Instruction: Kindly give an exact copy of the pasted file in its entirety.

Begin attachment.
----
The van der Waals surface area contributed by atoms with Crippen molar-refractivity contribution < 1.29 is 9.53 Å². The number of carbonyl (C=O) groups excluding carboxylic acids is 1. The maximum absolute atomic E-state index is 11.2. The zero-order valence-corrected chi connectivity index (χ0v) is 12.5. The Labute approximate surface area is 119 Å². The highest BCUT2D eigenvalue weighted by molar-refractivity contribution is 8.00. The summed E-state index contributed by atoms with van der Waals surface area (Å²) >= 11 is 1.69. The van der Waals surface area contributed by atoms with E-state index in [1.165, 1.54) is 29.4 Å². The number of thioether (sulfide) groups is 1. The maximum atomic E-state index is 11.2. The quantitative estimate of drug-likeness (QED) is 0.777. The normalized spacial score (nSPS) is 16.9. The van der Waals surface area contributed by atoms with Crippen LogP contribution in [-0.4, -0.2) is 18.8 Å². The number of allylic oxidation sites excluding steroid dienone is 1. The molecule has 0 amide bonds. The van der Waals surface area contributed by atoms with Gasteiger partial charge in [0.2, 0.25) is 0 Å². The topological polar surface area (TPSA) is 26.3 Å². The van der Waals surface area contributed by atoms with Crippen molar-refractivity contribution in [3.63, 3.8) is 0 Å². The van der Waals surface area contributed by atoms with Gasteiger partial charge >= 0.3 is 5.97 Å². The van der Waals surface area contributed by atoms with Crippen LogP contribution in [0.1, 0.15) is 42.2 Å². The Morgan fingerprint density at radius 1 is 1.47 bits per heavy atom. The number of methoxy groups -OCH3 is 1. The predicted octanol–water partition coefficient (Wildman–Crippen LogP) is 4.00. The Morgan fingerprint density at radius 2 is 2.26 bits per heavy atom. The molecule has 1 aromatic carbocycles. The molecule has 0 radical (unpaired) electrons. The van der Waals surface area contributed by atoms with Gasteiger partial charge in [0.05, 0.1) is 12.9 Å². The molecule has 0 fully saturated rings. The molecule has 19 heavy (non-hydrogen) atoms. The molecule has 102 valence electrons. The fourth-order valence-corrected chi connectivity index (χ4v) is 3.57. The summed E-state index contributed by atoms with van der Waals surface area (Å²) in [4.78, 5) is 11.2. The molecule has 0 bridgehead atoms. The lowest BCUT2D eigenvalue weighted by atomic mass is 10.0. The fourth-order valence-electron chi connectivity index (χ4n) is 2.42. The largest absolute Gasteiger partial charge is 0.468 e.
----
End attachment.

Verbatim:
The van der Waals surface area contributed by atoms with Crippen molar-refractivity contribution < 1.29 is 9.53 Å². The number of carbonyl (C=O) groups excluding carboxylic acids is 1. The maximum absolute atomic E-state index is 11.2. The zero-order valence-corrected chi connectivity index (χ0v) is 12.5. The Labute approximate surface area is 119 Å². The highest BCUT2D eigenvalue weighted by molar-refractivity contribution is 8.00. The summed E-state index contributed by atoms with van der Waals surface area (Å²) >= 11 is 1.69. The van der Waals surface area contributed by atoms with E-state index in [1.165, 1.54) is 29.4 Å². The number of thioether (sulfide) groups is 1. The maximum atomic E-state index is 11.2. The quantitative estimate of drug-likeness (QED) is 0.777. The normalized spacial score (nSPS) is 16.9. The van der Waals surface area contributed by atoms with Crippen LogP contribution in [-0.4, -0.2) is 18.8 Å². The number of allylic oxidation sites excluding steroid dienone is 1. The molecule has 0 amide bonds. The van der Waals surface area contributed by atoms with Gasteiger partial charge in [0.2, 0.25) is 0 Å². The topological polar surface area (TPSA) is 26.3 Å². The van der Waals surface area contributed by atoms with Crippen molar-refractivity contribution in [3.63, 3.8) is 0 Å². The van der Waals surface area contributed by atoms with Gasteiger partial charge >= 0.3 is 5.97 Å². The van der Waals surface area contributed by atoms with Crippen LogP contribution in [0.1, 0.15) is 42.2 Å². The Morgan fingerprint density at radius 1 is 1.47 bits per heavy atom. The number of methoxy groups -OCH3 is 1. The predicted octanol–water partition coefficient (Wildman–Crippen LogP) is 4.00. The Morgan fingerprint density at radius 2 is 2.26 bits per heavy atom. The molecule has 1 aromatic carbocycles. The molecule has 0 radical (unpaired) electrons. The van der Waals surface area contributed by atoms with Gasteiger partial charge in [0.05, 0.1) is 12.9 Å². The molecule has 0 fully saturated rings. The molecule has 19 heavy (non-hydrogen) atoms. The molecule has 102 valence electrons. The fourth-order valence-corrected chi connectivity index (χ4v) is 3.57. The summed E-state index contributed by atoms with van der Waals surface area (Å²) in [4.78, 5) is 11.2. The molecule has 0 bridgehead atoms. The lowest BCUT2D eigenvalue weighted by atomic mass is 10.0. The fourth-order valence-electron chi connectivity index (χ4n) is 2.42. The largest absolute Gasteiger partial charge is 0.468 e.